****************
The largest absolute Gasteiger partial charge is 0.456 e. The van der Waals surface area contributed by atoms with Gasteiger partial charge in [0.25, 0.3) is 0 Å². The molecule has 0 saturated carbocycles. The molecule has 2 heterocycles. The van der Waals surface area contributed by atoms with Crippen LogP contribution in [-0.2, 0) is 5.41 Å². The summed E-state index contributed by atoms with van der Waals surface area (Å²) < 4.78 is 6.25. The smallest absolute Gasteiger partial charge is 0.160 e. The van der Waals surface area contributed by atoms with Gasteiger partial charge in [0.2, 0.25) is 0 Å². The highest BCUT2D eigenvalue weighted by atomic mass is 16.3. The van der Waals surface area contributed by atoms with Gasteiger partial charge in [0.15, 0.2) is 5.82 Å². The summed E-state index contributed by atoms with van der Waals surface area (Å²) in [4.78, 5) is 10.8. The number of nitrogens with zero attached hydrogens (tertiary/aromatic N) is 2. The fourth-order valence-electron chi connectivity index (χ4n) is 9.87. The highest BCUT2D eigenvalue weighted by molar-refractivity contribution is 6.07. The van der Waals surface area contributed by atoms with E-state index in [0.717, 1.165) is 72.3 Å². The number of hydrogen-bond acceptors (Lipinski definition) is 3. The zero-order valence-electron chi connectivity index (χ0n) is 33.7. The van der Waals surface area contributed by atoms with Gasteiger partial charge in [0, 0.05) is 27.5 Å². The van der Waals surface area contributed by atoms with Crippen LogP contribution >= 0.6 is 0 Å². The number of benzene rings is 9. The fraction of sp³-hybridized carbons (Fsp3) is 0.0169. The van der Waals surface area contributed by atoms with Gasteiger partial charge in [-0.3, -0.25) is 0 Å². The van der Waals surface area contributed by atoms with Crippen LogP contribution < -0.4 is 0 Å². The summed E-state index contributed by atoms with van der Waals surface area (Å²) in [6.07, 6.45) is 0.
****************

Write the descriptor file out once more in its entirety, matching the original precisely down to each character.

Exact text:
The largest absolute Gasteiger partial charge is 0.456 e. The van der Waals surface area contributed by atoms with Gasteiger partial charge in [0.25, 0.3) is 0 Å². The molecule has 0 saturated carbocycles. The molecule has 2 heterocycles. The van der Waals surface area contributed by atoms with Crippen LogP contribution in [-0.2, 0) is 5.41 Å². The summed E-state index contributed by atoms with van der Waals surface area (Å²) < 4.78 is 6.25. The smallest absolute Gasteiger partial charge is 0.160 e. The van der Waals surface area contributed by atoms with Gasteiger partial charge in [0.2, 0.25) is 0 Å². The highest BCUT2D eigenvalue weighted by atomic mass is 16.3. The van der Waals surface area contributed by atoms with Gasteiger partial charge in [0.15, 0.2) is 5.82 Å². The summed E-state index contributed by atoms with van der Waals surface area (Å²) in [4.78, 5) is 10.8. The number of nitrogens with zero attached hydrogens (tertiary/aromatic N) is 2. The fourth-order valence-electron chi connectivity index (χ4n) is 9.87. The highest BCUT2D eigenvalue weighted by molar-refractivity contribution is 6.07. The van der Waals surface area contributed by atoms with E-state index in [0.717, 1.165) is 72.3 Å². The number of hydrogen-bond acceptors (Lipinski definition) is 3. The zero-order valence-electron chi connectivity index (χ0n) is 33.7. The van der Waals surface area contributed by atoms with Gasteiger partial charge in [0, 0.05) is 27.5 Å². The van der Waals surface area contributed by atoms with Crippen LogP contribution >= 0.6 is 0 Å². The number of benzene rings is 9. The fraction of sp³-hybridized carbons (Fsp3) is 0.0169. The van der Waals surface area contributed by atoms with Gasteiger partial charge in [-0.3, -0.25) is 0 Å². The van der Waals surface area contributed by atoms with Crippen LogP contribution < -0.4 is 0 Å². The summed E-state index contributed by atoms with van der Waals surface area (Å²) in [6.07, 6.45) is 0.